Hydro impulse turbine speed regulation

6 October 2009



A methodology for the determination of generator inertia for isolated impulse turbined hydro systems is developed based on an analysis of 25 units having installed capacities varying from about 1MW to over 60MW


The methodology outlined in a previous paper (1) on this subject, covering reaction units, was used to determine whether the same procedure is applicable to impulse units. It was found that isolated impulse units could operate effectively with a fraction of the minimum inertia previously suggested. This is primarily due to the dual mode of flow control, by needle valve, and by a deflector on the jet which rapidly cuts off flow when the speed rises above synchronous. This is clearly illustrated in Figure 1, where the plant characteristics are plotted on the chart applicable to reaction units, and most impulse units fall into Area A, designated for units which cannot provide any form of frequency control. Frequency control, derived from reaction unit data, can only commence when unit characteristics have a Tm/Tg ratio in excess of about 1.0.

Based on this analysis, it was decided to determine whether an improved methodology could be developed for impulse units which could more precisely define their ability to control frequency. Finding isolated impulse turbine powered utility systems is difficult, and there are very few examples to study. However, lessons can be learned from early experience with three isolated systems in Bolivia, providing electricity to the cities of La Paz, Oruro, and Cochabamba. The principal characteristics of units associated with these systems are shown in Table 1, along with one Canadian development at Cat Arm in Newfoundland.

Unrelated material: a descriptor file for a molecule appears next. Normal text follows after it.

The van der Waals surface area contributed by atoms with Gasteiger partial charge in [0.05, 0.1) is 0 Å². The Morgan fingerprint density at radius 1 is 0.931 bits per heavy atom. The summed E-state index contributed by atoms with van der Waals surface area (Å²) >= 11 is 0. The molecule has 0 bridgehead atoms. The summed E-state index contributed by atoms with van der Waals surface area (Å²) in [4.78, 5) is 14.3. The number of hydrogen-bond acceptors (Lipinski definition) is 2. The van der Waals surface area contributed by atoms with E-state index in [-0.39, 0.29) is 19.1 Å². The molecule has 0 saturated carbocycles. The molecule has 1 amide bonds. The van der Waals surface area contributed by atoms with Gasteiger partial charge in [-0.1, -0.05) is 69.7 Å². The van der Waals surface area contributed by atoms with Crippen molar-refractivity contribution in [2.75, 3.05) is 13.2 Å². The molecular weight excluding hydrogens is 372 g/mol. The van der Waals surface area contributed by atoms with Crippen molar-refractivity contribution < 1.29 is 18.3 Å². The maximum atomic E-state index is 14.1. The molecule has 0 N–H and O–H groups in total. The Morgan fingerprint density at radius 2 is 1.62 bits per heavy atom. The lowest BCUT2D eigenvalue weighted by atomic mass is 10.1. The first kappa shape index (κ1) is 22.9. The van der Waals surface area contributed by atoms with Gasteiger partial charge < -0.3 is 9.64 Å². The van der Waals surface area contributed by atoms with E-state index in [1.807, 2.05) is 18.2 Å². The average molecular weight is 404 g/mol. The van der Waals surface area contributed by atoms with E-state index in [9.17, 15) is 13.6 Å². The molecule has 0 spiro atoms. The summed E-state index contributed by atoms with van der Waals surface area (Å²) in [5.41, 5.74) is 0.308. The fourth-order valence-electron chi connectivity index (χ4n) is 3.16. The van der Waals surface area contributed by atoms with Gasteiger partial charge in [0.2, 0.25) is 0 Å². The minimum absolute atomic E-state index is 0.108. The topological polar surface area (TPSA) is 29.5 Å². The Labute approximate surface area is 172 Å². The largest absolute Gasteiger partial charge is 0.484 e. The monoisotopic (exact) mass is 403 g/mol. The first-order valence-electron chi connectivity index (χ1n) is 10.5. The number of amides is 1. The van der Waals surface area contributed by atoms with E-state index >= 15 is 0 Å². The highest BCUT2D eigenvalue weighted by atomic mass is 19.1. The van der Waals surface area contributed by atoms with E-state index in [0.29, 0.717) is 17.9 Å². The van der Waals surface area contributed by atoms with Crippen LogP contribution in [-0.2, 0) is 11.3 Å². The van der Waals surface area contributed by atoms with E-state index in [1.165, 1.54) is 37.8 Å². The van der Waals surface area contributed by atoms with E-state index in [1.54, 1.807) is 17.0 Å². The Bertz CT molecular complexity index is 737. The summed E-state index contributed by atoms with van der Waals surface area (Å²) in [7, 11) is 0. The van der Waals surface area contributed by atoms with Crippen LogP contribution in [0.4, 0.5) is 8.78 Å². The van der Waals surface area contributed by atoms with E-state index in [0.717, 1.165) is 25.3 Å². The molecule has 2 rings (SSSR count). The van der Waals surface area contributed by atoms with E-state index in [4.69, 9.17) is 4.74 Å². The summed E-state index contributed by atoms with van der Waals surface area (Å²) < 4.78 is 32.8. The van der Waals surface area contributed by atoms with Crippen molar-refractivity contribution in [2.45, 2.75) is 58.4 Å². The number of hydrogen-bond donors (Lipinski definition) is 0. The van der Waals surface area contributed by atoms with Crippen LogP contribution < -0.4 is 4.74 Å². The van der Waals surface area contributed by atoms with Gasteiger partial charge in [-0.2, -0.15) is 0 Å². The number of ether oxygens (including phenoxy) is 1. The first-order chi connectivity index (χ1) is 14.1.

The first hydro power development in Bolivia was at La Paz, where a small single jet horizontal axis 1,200 HP impulse unit was commissioned in 1909 within the city at Achachicala. At the time, there was no industrial load. Speed regulation was reasonable. The first development in the Zongo valley was also constructed at the same time, but due to the excessively high penstock velocity of 9.08m/sec, the unit had to be operated on base load.